A sociologist friend told me a few months ago that she had finally read my book Justice, and that it was the first time that she had encountered Judith Jarvis Thomson’s violinist case (which she thought was pretty neat). The full text of the article is here; the wikipedia entry is here. The discussion reminded me that I keep intending to post something about thought experiments in general, and Thomson’s article in particular, partly to defend thought experiments against JQ’s scepticism. I haven’t read a great deal of the secondary literature about the violinist, but I have taught it numerous times, and discussed it extensively with colleagues and students; what follows is just my take, in the light of those discussions.
First of all, it should be obvious that the violinist case does not establish the permissibility of abortion even in the case of rape. In fact, I would say that the focus on the permissibility of abortion (which Thomson encourages, not least by her title) is a bit misleading. Every semester a very small number of my students say that they do not think it is permissible to unplug oneself from the violinist. Not a single sentence in the article speaks to them: they can get off before even getting on (interestingly, every now and then a student (usually they turn out to be some sort of lefty) who thinks there is a right to abortion thinks it is impermissible to unplug oneself, because one has extensive and stringent duties to aid stranger in need). So what does the example establish?
It seems to me that it establishes two things. First consider a combination of views that is widespread among American conservatives (and that Thomson must have encountered a thousand times): that there is no right to abortion, and that we do not have extensive and demanding enforceable obligations to strangers. People who hold that combination of views ought to be deeply discomforted by the violinist example (and by the people seeds example that follows). Neither example PROVES that this combination is inconsistent, but both examples press the person who adheres to it to give us more explanation of the differences between the cases. The second thing that the example establishes is that for many opponents of abortion (all those who say it is ok to unplug oneself from the violinist) the right to life of the fetus plays only a small background role in their justification of abortion’s impermissibility; of course, if the fetus did not have a right to life then abortion would be permissible, but these people believe that it is permissible to kill innocent beings which have a right to life in circumstances very like the circumstances of the fetus growing inside the pregnant mother. They need to offer an explanation of the difference.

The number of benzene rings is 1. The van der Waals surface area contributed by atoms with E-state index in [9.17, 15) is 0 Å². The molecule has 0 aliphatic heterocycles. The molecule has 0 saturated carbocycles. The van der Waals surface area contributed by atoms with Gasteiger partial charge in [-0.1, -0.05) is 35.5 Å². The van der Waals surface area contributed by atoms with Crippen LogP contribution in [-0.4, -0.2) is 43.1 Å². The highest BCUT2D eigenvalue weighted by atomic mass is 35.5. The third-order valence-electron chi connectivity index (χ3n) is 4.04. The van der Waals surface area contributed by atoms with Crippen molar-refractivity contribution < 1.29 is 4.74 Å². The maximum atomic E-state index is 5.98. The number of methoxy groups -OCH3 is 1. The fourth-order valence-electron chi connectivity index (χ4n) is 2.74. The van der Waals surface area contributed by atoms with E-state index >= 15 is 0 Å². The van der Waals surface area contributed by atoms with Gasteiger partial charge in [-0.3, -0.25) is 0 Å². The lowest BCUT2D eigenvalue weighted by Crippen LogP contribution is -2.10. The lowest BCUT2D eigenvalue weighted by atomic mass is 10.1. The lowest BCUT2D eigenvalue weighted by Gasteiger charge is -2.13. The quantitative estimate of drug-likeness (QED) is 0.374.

One thing students come up with to deal with both problems is that the fetus is genetically descended from the mother: but it is far from clear why this makes a difference. Imagine a world in which fetuses are not genetically descended from the people in which they are lodged. Would this really make a difference to the permissibility of abortion?
Suppose that the reader decides that the combination of views is inconsistent. As I say, the paper says nothing to them about which of the views they should reject. Thomson clearly thinks we should reject the idea that we have extensive and demanding enforceable obligations to strangers, but she provides no argument to that effect, except to show that, in general, people do not believe that we have such obligations.
So what does this tell us about what thought experiments do in moral philosophy? They never tell us how to act, even in the highly stylised and unrealistic cases that they describe. Nor do they tell us whether to be consequentialists, deontologists, or whatever (I think that distinction is trivially exhaustive because deontologist means something like “not consequentialist”). What they do is to trigger our awareness of conflicts between judgments that we previously held in combination. They alert us, in other words, to inconsistency, and prompt further argument and search for principles that do more substantive work. My sense of JQ’s scepticism about thought experiments is that he sees them as intended to be conversation stoppers. Far from it: they are intended to (or should be intended to) open up new conversations.
JQ makes one other objection, which I’ve puzzled about for the several months since I showed him the draft of this: that these examples tend to be unnecessarily blood-thirsty. I think there are two reasons for this. The first may not be so good: I think it is thought that in cases where the stakes are high it is easier for respondents to see that there is a real need to make a judgment and judgment is, somehow, sharpened. As I say, this may not be so good a reason: it might, as I think critics of the method suspect, entrench intuitive (in the sense of gut, not in the standard philosophical sense) reactions. The second, though, is that historically, thought experiments in ethics were designed to scrutinize principles in ethics that were designed precisely to justify killing of various kinds; so the bloodthirstiness was really a property of the principles of interest.